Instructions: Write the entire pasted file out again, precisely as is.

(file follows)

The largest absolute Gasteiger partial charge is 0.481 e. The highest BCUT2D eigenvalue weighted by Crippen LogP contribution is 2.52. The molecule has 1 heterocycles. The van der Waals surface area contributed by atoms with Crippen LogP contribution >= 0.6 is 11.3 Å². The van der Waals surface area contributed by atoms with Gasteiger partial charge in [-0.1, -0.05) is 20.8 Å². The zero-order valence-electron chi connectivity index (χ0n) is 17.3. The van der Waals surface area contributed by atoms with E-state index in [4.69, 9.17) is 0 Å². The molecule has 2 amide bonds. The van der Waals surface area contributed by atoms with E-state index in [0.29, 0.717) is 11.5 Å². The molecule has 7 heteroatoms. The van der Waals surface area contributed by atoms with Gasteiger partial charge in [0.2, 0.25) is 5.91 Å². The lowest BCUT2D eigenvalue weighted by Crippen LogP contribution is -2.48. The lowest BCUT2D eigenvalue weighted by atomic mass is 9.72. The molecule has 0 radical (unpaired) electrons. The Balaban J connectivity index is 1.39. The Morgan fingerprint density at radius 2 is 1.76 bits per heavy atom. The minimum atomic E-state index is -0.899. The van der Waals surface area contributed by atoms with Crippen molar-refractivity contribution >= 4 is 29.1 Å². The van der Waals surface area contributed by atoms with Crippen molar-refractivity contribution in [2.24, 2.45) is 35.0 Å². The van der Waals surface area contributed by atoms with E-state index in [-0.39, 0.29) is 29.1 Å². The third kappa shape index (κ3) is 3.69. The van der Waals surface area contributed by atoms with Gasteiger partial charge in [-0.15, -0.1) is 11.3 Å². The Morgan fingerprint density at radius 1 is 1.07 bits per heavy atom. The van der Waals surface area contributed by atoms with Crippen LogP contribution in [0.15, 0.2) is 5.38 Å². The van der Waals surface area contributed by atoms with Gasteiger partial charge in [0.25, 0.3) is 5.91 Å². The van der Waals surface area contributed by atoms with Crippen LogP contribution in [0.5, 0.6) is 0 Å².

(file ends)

The largest absolute Gasteiger partial charge is 0.481 e. The highest BCUT2D eigenvalue weighted by Crippen LogP contribution is 2.52. The molecule has 1 heterocycles. The van der Waals surface area contributed by atoms with Crippen LogP contribution >= 0.6 is 11.3 Å². The van der Waals surface area contributed by atoms with Gasteiger partial charge in [-0.1, -0.05) is 20.8 Å². The zero-order valence-electron chi connectivity index (χ0n) is 17.3. The van der Waals surface area contributed by atoms with E-state index in [4.69, 9.17) is 0 Å². The molecule has 2 amide bonds. The van der Waals surface area contributed by atoms with E-state index in [0.29, 0.717) is 11.5 Å². The molecule has 7 heteroatoms. The van der Waals surface area contributed by atoms with Gasteiger partial charge in [0.2, 0.25) is 5.91 Å². The lowest BCUT2D eigenvalue weighted by Crippen LogP contribution is -2.48. The lowest BCUT2D eigenvalue weighted by atomic mass is 9.72. The molecule has 0 radical (unpaired) electrons. The Balaban J connectivity index is 1.39. The Morgan fingerprint density at radius 2 is 1.76 bits per heavy atom. The minimum atomic E-state index is -0.899. The van der Waals surface area contributed by atoms with Crippen molar-refractivity contribution >= 4 is 29.1 Å². The van der Waals surface area contributed by atoms with Crippen molar-refractivity contribution in [2.24, 2.45) is 35.0 Å². The van der Waals surface area contributed by atoms with E-state index in [-0.39, 0.29) is 29.1 Å². The third kappa shape index (κ3) is 3.69. The van der Waals surface area contributed by atoms with Gasteiger partial charge in [-0.15, -0.1) is 11.3 Å². The Morgan fingerprint density at radius 1 is 1.07 bits per heavy atom. The van der Waals surface area contributed by atoms with Crippen LogP contribution in [0.15, 0.2) is 5.38 Å². The van der Waals surface area contributed by atoms with Gasteiger partial charge in [0.25, 0.3) is 5.91 Å². The van der Waals surface area contributed by atoms with Crippen LogP contribution in [0.5, 0.6) is 0 Å².